Competing interests

Hans Kirkegaard: Nothing to declare

Asger R. Pedersen: Nothing to declare

Ville Pettilä, Nothing to declare

Jakob Hjort: Nothing to declare

Bodil S. Rasmussen: Nothing to declare

Inge de Haas: Nothing to declare

Jørgen Feldbæk Nielsen: Nothing to declare

Susanne Ilkjær: Nothing to declare

Anne Kaltoft: Nothing to declare

Anni Jeppesen: Nothing to declare

Anders Grejs: Nothing to declare

Christoph Duez: Nothing to declare

Alf Inge Larsen: Nothing to declare

Valdo Toome: Nothing to declare

Urmet Arus: Nothing to declare

Fabio Silvio Taccone: Lecture fee from Bard

Christian Storm: Remuneration for presentations, travel costs and partial technical or material support from Philips, C. R. Bard, Zoll, Medivance, Covidien and Nonin Medical and a grant from the German Heart Foundation

Timo Laitio: Nothing to declare

Markus Skrifvars: Research funding from GE Healthcare and lecture fees from Covidien, Orion Pharma and Axis Shield Diagnostics.

Eldar Søreide: Nothing to declare

Consent for publication

Not applicable.

Ethics approval and consent to participate

List of ethical committees that have approved the TTH48 trial:

The Ethics Committee of Central Denmark Region, 2 January 2011 (Journal No. 20110022).

The Regional Ethics Committee of Western Norway, 9 October 2013 (Ref. 2013/1486).

The Ethical Committee of Helsinki and Uusimaa Hospital District, 21 October 2014 (§157), 21 October 2015 (§212).

The Tallinn Ethical Committee, Estonia, 10 March 2015 (Approval No. 943).

The Ethics Committee of the Erasmus Hospital, Brussels, Belgium, 9 March 2015 (021/406).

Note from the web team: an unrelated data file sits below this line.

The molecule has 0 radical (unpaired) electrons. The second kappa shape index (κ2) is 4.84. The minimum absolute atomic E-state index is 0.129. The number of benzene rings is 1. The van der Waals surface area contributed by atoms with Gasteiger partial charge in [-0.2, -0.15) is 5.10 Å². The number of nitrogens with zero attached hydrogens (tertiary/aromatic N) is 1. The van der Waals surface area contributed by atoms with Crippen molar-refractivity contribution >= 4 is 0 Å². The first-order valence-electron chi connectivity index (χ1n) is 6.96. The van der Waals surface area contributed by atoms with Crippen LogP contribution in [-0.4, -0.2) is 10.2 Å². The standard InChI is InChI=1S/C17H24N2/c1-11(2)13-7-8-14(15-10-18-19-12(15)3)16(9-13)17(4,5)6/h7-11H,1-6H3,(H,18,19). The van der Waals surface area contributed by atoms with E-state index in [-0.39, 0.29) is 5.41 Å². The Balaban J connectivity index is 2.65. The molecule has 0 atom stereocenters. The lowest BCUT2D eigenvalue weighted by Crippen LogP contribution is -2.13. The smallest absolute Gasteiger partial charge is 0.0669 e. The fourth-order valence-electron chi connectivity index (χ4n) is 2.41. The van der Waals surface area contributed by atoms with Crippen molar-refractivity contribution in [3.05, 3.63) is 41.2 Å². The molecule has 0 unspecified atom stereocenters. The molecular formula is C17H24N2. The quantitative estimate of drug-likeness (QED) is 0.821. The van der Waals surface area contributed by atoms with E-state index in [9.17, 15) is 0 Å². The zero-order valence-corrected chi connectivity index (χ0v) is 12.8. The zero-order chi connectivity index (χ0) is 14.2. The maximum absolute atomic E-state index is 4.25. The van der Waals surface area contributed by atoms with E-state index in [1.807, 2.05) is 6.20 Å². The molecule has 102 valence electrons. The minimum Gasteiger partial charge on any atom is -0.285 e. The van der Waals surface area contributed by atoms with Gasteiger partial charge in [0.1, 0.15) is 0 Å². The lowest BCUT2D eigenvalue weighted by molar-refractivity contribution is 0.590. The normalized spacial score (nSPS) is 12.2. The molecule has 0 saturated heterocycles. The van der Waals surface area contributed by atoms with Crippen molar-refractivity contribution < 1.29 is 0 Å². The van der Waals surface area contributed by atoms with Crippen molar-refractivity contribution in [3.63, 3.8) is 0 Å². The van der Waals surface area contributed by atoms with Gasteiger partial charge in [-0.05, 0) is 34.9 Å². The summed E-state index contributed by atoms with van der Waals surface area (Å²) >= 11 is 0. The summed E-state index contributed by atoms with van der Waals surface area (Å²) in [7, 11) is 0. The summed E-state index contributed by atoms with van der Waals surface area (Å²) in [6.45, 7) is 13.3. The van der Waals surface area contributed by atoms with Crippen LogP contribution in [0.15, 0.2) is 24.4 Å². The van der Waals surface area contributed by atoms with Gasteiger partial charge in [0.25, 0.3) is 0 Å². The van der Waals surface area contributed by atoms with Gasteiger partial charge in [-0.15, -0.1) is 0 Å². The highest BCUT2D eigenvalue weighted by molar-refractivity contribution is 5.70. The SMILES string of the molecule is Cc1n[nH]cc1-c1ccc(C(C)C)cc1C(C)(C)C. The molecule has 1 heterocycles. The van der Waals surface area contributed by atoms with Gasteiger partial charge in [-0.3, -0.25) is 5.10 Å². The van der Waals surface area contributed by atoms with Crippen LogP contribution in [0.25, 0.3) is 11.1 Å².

The Ethics Committee of the Charité-Universitätsmedizin, Berlin, 2 August 2015 (EA2/080/15). The trial was also reported to the Danish Data Protection Agency and clinicaltrials.gov (NCT01689077).

Open AccessThis article is distributed under the terms of the Creative Commons Attribution 4.0 International License (http://creativecommons.org/licenses/by/4.0/), which permits unrestricted use, distribution, and reproduction in any medium, provided you give appropriate credit to the original author(s) and the source, provide a link to the Creative Commons license, and indicate if changes were made. The Creative Commons Public Domain Dedication waiver (http://creativecommons.org/publicdomain/zero/1.0/) applies to the data made available in this article, unless otherwise stated.

Authors’ Affiliations

(1)
Department of Anaesthesiology and Intensive Care Medicine, Aarhus University Hospital
(2)
Research Center for Emergency Medicine, Aarhus University
(3)
Hammel Neurorehabilitation Centre and University Research Clinic, Aarhus University
(4)
Division of Intensive Care, Department of Anaesthesiology and Intensive Care Medicine, Helsinki University Hospital
(5)
Division of Intensive Care, Department of Anaesthesiology and Intensive Care Medicine, Helsinki University
(6)
Inselspital, Bern University Hospital, University of Bern
(7)
Department of Clinical Medicine, Aarhus University
(8)
Department of Anaesthesiology and Intensive Care Medicine, Aalborg University Hospital
(9)
Department of Clinical Institute, Aalborg University
(10)
Hammel Neurorehabilitation Centre and University Research Clinic, Aarhus University
(11)
Department of Cardiology, Aarhus University Hospital
(12)
Department of Cardiology, Stavanger University Hospital
(13)
Department of Clinical Science, University of Bergen
(14)
Department of Anaesthesiology, Intensive Care and Emergency Medicine, North Estonia Medical Centre
(15)
Department of Intensive Cardiac Care, North Estonia Medical Centre
(16)
Department of Intensive Care, Erasmus Hospital, Université Libre de Bruxelles (ULB)
(17)
Department of Internal Medicine, Nephrology and Intensive Care, Charité-Universitätsmedizin Berlin
(18)
Department of Anaesthesiology and Intensive Care, University of Turku
(19)
Division of Perioperative Services, Intensive Care Medicine and Pain Management, Turku University Hospital
(20)
Australian and New Zealand Intensive Care Research Centre, School of Public Health and Preventive Medicine, Monash University Melbourne
(21)
Department of Anaesthesiology and Intensive Care, Stavanger University Hospital
(22)
Department of Clinical Medicine, University of Bergen